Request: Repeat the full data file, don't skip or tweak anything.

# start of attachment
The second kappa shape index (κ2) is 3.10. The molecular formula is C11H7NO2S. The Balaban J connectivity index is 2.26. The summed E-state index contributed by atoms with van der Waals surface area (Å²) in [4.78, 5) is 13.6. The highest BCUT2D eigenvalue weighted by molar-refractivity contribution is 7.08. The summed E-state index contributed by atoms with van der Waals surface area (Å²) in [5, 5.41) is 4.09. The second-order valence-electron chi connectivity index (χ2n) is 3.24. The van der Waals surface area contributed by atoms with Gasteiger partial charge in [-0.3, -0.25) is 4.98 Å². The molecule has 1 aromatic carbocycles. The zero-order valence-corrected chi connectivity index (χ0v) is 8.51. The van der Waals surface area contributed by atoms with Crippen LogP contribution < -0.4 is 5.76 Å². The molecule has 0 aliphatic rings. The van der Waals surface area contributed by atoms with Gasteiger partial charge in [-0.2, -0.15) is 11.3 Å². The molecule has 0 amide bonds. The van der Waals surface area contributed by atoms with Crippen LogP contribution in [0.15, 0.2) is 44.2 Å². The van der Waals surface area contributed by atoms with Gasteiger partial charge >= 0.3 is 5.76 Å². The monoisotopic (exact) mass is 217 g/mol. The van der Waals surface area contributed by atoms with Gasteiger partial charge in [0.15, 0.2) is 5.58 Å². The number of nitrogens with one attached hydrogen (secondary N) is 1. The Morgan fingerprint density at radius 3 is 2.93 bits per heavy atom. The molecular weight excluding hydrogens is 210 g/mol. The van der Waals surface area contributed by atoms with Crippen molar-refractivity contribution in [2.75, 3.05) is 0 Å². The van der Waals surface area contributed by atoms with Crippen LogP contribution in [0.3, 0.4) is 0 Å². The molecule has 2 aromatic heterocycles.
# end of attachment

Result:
The second kappa shape index (κ2) is 3.10. The molecular formula is C11H7NO2S. The Balaban J connectivity index is 2.26. The summed E-state index contributed by atoms with van der Waals surface area (Å²) in [4.78, 5) is 13.6. The highest BCUT2D eigenvalue weighted by molar-refractivity contribution is 7.08. The summed E-state index contributed by atoms with van der Waals surface area (Å²) in [5, 5.41) is 4.09. The second-order valence-electron chi connectivity index (χ2n) is 3.24. The van der Waals surface area contributed by atoms with Gasteiger partial charge in [-0.3, -0.25) is 4.98 Å². The molecule has 1 aromatic carbocycles. The zero-order valence-corrected chi connectivity index (χ0v) is 8.51. The van der Waals surface area contributed by atoms with Crippen LogP contribution < -0.4 is 5.76 Å². The molecule has 0 aliphatic rings. The van der Waals surface area contributed by atoms with Gasteiger partial charge in [-0.2, -0.15) is 11.3 Å². The molecule has 0 amide bonds. The van der Waals surface area contributed by atoms with Crippen LogP contribution in [0.15, 0.2) is 44.2 Å². The van der Waals surface area contributed by atoms with Gasteiger partial charge >= 0.3 is 5.76 Å². The monoisotopic (exact) mass is 217 g/mol. The van der Waals surface area contributed by atoms with Gasteiger partial charge in [0.15, 0.2) is 5.58 Å². The number of nitrogens with one attached hydrogen (secondary N) is 1. The Morgan fingerprint density at radius 3 is 2.93 bits per heavy atom. The molecular weight excluding hydrogens is 210 g/mol. The van der Waals surface area contributed by atoms with Crippen molar-refractivity contribution in [2.75, 3.05) is 0 Å². The van der Waals surface area contributed by atoms with Crippen LogP contribution in [0.3, 0.4) is 0 Å². The molecule has 2 aromatic heterocycles.